From the Front Bench and elsewhere in the House, we all speak airily of how the green economy will bring the jobs of the future, through wind energy and, eventually, solar energy and wave energy, but when I look around and see the UK output and actual and prospective employment from it, I fear that it is yet another growth area on which we will all miss out. However, one area where we and the Government in particular could give a lead is clean coal technology. There, all the areas at which we, nationally, can excel come together-particularly in making different sectors work together. We have the straightforward engineering skills, and clean coal will be a massive engineering job; we have the science aspects, including chemical process engineering; and, not least, we have the physics aspects that will inevitably be involved. We do not need to pull together a committee that works out of the Department for Energy and Climate Change, even though it would be useful, and it would no doubt give a push here and there to make us go quicker. If we could pull together people in this country-inside and outside government and in institutions-as a combined team of engineers and scientists, and set out to crack the remaining technical difficulties that stand in the way, we could at least get back into one sector.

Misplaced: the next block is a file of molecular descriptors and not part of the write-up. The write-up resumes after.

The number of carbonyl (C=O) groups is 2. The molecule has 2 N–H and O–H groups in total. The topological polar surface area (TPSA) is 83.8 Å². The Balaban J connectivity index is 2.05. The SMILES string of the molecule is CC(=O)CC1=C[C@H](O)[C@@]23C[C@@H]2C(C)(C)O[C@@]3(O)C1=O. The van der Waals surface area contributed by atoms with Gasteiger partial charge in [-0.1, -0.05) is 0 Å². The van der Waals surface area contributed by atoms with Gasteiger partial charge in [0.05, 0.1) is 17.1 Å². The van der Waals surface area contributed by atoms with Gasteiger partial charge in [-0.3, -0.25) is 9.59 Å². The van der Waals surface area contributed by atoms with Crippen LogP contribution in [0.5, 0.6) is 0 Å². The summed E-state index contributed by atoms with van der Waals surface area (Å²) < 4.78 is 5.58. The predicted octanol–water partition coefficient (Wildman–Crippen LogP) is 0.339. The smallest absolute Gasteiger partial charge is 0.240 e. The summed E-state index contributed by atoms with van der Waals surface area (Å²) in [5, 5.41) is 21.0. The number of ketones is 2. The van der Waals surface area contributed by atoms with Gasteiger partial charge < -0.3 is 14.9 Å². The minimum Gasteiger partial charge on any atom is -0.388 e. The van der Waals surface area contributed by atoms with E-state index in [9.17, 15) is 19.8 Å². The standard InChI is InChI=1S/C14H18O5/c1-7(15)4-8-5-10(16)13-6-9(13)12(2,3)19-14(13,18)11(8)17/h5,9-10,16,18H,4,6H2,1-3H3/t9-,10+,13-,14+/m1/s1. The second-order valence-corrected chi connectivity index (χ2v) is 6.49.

As things stand, we are certainly not going to get back into telecoms. The work force at Coventry-700 qualified scientists and engineers-represent the very last capability that Ericsson has in telecoms communication, in both systems and optics. No one is going to pretend that telecoms is an old-fashioned technology to which we are sentimentally attached, like motorcycles were at one time, but it is a technology of the current age.